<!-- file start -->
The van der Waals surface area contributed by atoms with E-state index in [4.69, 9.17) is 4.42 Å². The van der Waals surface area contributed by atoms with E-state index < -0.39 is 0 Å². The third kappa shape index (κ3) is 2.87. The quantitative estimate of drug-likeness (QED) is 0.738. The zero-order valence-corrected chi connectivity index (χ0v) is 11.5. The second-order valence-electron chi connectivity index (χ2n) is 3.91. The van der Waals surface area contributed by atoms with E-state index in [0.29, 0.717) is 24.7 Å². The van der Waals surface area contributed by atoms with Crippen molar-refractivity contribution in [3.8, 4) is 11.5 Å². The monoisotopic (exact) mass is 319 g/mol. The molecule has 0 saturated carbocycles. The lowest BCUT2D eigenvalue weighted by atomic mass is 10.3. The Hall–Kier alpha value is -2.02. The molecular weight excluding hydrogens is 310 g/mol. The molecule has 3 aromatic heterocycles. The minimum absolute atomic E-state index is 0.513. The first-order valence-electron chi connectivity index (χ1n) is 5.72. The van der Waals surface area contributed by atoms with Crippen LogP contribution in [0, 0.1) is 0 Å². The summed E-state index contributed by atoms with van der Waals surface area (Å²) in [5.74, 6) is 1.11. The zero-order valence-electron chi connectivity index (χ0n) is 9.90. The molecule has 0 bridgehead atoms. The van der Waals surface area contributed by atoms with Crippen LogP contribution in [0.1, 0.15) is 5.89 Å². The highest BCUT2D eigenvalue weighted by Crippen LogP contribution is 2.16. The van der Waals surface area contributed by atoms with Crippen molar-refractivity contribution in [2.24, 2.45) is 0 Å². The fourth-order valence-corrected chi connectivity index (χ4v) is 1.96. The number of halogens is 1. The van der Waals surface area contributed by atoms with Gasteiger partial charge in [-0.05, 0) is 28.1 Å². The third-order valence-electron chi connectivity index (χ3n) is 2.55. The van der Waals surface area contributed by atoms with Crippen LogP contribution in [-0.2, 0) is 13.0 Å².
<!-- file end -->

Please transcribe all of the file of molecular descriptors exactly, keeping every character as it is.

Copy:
The van der Waals surface area contributed by atoms with E-state index in [4.69, 9.17) is 4.42 Å². The van der Waals surface area contributed by atoms with E-state index < -0.39 is 0 Å². The third kappa shape index (κ3) is 2.87. The quantitative estimate of drug-likeness (QED) is 0.738. The zero-order valence-corrected chi connectivity index (χ0v) is 11.5. The second-order valence-electron chi connectivity index (χ2n) is 3.91. The van der Waals surface area contributed by atoms with E-state index in [0.29, 0.717) is 24.7 Å². The van der Waals surface area contributed by atoms with Crippen molar-refractivity contribution in [3.8, 4) is 11.5 Å². The monoisotopic (exact) mass is 319 g/mol. The molecule has 0 saturated carbocycles. The lowest BCUT2D eigenvalue weighted by atomic mass is 10.3. The Hall–Kier alpha value is -2.02. The molecular weight excluding hydrogens is 310 g/mol. The molecule has 3 aromatic heterocycles. The minimum absolute atomic E-state index is 0.513. The first-order valence-electron chi connectivity index (χ1n) is 5.72. The van der Waals surface area contributed by atoms with Crippen LogP contribution in [0, 0.1) is 0 Å². The summed E-state index contributed by atoms with van der Waals surface area (Å²) in [5.74, 6) is 1.11. The zero-order valence-electron chi connectivity index (χ0n) is 9.90. The molecule has 0 bridgehead atoms. The van der Waals surface area contributed by atoms with Crippen LogP contribution in [0.1, 0.15) is 5.89 Å². The highest BCUT2D eigenvalue weighted by Crippen LogP contribution is 2.16. The van der Waals surface area contributed by atoms with Crippen molar-refractivity contribution in [2.24, 2.45) is 0 Å². The fourth-order valence-corrected chi connectivity index (χ4v) is 1.96. The number of halogens is 1. The van der Waals surface area contributed by atoms with Gasteiger partial charge in [-0.05, 0) is 28.1 Å². The third-order valence-electron chi connectivity index (χ3n) is 2.55. The van der Waals surface area contributed by atoms with Crippen LogP contribution in [-0.2, 0) is 13.0 Å².